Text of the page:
Sam Cowling, associate professor of philosophy at Denison University, analyzes the key arguments surrounding the existence of abstract entities like numbers, properties, and possibilities in his book “Abstract Entities.” Cowling provides a critical assessment of the problems and questions raised by abstract entities and the debates about existence, truth, and knowledge that surround them. “Abstract Entities” covers the main arguments for both sides of this metaphysical dispute, while also raising new questions.
For Cowling, writing this book confirmed his suspicion that some philosophical questions are very difficult to answer. “Trying to conclusively settle a question that people have struggled with over extensive periods of time is extremely challenging,” he says. Still, Cowling gravitates toward these puzzling questions that many others find too daunting to approach.
For some philosophers, debating the existence of abstract entities is questionable. “I wanted to figure out whether it was ridiculous,” Cowling says.
Teaching bits of his material in the classroom and getting feedback from his students aided Cowling in writing his book. “Especially in a field like philosophy, it’s important to ask a large number of people whether what you are saying sounds bizarre or implausible,” he says, “classrooms are a great space to do that.”
In a way, Cowling used “Abstract Entities” to lend a helping hand to the past parts of himself. “When I think about the works of philosophy that I value, it’s usually because of the formative role they had on me when I was learning about philosophy,” he says. “So when I was thinking about writing this book, one thing I cared a lot about is that it’s the kind of book I could have given to myself when I was an undergraduate or graduate student.”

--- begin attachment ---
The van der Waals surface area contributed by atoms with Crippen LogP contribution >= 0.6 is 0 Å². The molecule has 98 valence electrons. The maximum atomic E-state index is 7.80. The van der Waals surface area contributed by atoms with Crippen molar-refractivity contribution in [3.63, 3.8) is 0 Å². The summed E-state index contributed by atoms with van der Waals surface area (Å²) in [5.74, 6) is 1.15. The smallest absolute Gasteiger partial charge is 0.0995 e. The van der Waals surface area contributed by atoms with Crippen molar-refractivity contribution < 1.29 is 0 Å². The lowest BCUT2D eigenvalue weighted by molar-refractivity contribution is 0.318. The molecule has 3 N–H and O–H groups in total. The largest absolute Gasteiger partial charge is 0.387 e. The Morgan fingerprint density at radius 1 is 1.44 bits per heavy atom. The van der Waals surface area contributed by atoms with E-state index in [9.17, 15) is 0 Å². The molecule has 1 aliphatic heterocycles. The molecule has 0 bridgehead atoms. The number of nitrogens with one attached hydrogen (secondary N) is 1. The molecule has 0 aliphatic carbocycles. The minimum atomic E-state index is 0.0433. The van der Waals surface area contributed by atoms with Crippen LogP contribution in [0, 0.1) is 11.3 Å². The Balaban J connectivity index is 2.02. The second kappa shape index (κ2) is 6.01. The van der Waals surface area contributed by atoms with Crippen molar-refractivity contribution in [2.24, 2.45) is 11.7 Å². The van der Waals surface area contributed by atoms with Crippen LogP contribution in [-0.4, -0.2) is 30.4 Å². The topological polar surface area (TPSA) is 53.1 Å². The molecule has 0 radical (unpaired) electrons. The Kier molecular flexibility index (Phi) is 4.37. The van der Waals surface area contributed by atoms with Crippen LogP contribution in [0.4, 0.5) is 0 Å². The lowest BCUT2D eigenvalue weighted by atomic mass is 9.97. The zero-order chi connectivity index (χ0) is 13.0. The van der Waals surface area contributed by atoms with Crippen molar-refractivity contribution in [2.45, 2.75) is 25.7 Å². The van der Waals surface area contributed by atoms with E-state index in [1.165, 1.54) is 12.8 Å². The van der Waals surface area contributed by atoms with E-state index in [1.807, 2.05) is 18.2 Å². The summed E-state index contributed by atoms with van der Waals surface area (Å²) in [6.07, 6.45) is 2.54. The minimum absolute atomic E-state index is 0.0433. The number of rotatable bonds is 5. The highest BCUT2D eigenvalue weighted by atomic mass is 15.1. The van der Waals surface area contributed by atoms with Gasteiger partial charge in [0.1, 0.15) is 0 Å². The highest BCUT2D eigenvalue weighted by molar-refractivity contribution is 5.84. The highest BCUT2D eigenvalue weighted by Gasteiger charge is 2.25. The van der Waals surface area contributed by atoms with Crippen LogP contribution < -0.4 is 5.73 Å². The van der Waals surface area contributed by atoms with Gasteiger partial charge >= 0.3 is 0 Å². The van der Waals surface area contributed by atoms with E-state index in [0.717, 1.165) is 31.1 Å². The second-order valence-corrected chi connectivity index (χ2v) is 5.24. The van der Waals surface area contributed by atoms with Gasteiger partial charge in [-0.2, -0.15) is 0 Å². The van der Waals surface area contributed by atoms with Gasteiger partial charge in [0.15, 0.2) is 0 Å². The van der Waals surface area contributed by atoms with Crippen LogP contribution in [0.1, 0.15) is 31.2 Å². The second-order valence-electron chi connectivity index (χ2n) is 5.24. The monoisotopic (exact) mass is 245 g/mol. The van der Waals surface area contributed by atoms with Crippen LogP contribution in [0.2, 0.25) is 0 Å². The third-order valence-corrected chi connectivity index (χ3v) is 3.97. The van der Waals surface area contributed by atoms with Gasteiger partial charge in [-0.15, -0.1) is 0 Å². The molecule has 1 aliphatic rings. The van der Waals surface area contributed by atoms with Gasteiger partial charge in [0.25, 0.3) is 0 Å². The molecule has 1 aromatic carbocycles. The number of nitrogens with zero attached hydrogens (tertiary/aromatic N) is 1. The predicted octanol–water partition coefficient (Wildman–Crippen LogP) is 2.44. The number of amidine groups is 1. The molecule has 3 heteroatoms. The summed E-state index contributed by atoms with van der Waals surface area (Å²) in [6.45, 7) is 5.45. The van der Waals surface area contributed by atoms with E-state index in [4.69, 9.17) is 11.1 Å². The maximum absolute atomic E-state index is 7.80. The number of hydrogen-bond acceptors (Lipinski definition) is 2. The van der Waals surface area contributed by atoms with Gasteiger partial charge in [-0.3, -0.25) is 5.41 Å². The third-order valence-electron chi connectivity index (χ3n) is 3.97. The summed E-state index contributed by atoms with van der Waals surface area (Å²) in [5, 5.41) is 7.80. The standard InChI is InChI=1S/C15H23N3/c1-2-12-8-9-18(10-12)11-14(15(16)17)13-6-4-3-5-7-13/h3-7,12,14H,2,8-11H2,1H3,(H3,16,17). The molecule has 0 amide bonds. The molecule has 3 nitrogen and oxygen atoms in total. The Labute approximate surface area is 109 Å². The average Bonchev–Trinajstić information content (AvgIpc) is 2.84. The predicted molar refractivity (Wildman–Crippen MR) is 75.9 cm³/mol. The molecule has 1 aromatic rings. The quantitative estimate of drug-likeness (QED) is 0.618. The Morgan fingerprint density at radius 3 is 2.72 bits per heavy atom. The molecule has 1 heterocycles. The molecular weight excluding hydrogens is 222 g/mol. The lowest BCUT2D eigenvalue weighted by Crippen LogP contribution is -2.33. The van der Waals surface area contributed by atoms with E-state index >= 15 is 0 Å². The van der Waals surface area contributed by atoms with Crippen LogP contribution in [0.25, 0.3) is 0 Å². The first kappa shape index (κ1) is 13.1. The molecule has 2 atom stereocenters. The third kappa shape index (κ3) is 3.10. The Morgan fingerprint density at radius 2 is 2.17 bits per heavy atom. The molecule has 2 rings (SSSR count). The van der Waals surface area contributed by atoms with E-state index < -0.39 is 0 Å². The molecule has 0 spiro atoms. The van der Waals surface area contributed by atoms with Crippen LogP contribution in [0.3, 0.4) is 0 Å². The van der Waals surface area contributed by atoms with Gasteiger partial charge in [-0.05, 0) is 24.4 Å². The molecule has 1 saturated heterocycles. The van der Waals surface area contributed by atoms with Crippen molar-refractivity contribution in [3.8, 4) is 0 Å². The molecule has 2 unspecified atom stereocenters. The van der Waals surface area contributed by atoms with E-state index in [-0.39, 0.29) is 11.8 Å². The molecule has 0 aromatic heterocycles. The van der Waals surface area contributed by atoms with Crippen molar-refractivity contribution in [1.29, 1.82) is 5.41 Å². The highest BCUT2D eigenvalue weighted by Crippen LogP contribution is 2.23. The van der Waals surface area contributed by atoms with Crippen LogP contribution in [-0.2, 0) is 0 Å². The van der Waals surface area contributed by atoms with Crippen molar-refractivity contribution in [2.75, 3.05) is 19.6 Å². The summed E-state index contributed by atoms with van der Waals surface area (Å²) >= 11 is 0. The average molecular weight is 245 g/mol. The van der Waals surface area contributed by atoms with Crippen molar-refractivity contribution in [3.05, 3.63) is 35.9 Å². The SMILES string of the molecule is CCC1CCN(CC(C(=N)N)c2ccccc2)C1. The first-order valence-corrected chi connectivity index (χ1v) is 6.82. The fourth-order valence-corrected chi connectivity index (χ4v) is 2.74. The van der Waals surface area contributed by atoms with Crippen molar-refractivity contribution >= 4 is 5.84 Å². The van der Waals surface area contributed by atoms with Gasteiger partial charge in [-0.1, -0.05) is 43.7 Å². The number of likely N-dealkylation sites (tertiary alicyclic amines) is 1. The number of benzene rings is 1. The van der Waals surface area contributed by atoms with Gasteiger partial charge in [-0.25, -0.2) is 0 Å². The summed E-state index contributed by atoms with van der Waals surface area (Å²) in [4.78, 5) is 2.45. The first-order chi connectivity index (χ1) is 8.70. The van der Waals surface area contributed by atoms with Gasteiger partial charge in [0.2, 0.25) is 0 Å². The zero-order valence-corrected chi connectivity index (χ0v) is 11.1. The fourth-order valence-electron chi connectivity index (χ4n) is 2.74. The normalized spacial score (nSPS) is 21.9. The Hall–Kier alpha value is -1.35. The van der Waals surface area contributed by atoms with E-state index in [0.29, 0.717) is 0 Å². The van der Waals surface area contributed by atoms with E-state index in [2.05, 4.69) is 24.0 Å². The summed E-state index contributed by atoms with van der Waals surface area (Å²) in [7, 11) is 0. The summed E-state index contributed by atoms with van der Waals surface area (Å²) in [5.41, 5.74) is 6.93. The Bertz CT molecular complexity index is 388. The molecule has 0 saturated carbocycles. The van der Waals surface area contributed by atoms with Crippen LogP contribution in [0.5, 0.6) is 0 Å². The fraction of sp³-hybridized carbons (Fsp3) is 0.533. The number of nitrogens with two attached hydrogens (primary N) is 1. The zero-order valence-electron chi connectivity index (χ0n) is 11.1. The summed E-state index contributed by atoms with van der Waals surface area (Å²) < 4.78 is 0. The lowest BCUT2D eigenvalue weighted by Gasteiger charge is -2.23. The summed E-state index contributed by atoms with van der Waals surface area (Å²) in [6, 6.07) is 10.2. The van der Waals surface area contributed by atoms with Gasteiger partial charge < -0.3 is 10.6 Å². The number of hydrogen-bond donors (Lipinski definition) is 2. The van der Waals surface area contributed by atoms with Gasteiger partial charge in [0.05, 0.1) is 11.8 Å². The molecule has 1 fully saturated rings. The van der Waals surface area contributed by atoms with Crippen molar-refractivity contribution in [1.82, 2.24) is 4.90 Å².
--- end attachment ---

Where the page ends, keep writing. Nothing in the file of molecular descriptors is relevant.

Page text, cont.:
One of the most interesting aspects of Cowling’s research was learning about the history of the dispute. “People thought there were moral and political stakes tethered to these questions,” he says. “Some philosophers thought that to deny the existence of abstract entities was to forswear the possibility of human progress.” Reading about these arguments put Cowling’s own research into a new perspective, and allowed him to see the philosophical past in a new light.
Next up, Cowling aspires to explore how abstract entities are bound up with works of fiction, a topic that he has written a few articles about already. He also is working on a book about the philosophy of comics, which connects with his teaching in the classroom as well as the question of how familiar human artifacts raise difficult metaphysical questions.